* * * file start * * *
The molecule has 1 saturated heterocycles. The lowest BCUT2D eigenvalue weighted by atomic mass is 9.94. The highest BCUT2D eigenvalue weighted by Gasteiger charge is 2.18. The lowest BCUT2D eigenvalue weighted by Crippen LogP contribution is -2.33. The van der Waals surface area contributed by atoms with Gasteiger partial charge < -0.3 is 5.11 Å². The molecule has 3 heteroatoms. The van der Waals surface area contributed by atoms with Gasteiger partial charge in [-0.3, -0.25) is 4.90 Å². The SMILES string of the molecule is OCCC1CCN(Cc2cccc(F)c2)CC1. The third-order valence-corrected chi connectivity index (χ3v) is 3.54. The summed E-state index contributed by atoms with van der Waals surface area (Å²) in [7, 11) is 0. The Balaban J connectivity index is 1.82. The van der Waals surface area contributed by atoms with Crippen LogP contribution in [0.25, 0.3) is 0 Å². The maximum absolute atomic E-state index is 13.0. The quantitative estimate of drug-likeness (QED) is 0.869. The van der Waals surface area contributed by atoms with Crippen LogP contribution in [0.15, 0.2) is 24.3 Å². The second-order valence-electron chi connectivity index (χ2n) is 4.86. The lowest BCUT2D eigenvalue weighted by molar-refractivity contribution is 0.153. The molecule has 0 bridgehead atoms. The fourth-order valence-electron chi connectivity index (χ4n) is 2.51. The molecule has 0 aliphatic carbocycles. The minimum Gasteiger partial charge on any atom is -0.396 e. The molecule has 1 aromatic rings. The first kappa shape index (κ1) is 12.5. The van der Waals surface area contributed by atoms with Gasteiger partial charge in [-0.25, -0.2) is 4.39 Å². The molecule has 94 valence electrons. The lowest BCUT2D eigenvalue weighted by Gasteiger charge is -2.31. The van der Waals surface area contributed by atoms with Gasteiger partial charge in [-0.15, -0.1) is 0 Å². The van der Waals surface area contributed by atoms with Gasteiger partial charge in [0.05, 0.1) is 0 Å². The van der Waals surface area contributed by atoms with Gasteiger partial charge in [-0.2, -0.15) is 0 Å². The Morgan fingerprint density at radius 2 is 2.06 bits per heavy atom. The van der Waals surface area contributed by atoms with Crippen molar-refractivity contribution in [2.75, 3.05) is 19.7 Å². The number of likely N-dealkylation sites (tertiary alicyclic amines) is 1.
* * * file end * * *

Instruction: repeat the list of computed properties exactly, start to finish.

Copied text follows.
The molecule has 1 saturated heterocycles. The lowest BCUT2D eigenvalue weighted by atomic mass is 9.94. The highest BCUT2D eigenvalue weighted by Gasteiger charge is 2.18. The lowest BCUT2D eigenvalue weighted by Crippen LogP contribution is -2.33. The van der Waals surface area contributed by atoms with Gasteiger partial charge < -0.3 is 5.11 Å². The molecule has 3 heteroatoms. The van der Waals surface area contributed by atoms with Gasteiger partial charge in [-0.3, -0.25) is 4.90 Å². The SMILES string of the molecule is OCCC1CCN(Cc2cccc(F)c2)CC1. The third-order valence-corrected chi connectivity index (χ3v) is 3.54. The summed E-state index contributed by atoms with van der Waals surface area (Å²) in [7, 11) is 0. The Balaban J connectivity index is 1.82. The van der Waals surface area contributed by atoms with Crippen LogP contribution in [0.25, 0.3) is 0 Å². The maximum absolute atomic E-state index is 13.0. The quantitative estimate of drug-likeness (QED) is 0.869. The van der Waals surface area contributed by atoms with Crippen LogP contribution in [0.15, 0.2) is 24.3 Å². The second-order valence-electron chi connectivity index (χ2n) is 4.86. The lowest BCUT2D eigenvalue weighted by molar-refractivity contribution is 0.153. The molecule has 0 bridgehead atoms. The fourth-order valence-electron chi connectivity index (χ4n) is 2.51. The molecule has 0 aliphatic carbocycles. The minimum Gasteiger partial charge on any atom is -0.396 e. The molecule has 1 aromatic rings. The first kappa shape index (κ1) is 12.5. The van der Waals surface area contributed by atoms with Gasteiger partial charge in [-0.25, -0.2) is 4.39 Å². The molecule has 94 valence electrons. The lowest BCUT2D eigenvalue weighted by Gasteiger charge is -2.31. The van der Waals surface area contributed by atoms with Gasteiger partial charge in [-0.15, -0.1) is 0 Å². The van der Waals surface area contributed by atoms with Gasteiger partial charge in [0.05, 0.1) is 0 Å². The van der Waals surface area contributed by atoms with Gasteiger partial charge in [-0.2, -0.15) is 0 Å². The Morgan fingerprint density at radius 2 is 2.06 bits per heavy atom. The van der Waals surface area contributed by atoms with Crippen molar-refractivity contribution in [2.75, 3.05) is 19.7 Å². The number of likely N-dealkylation sites (tertiary alicyclic amines) is 1.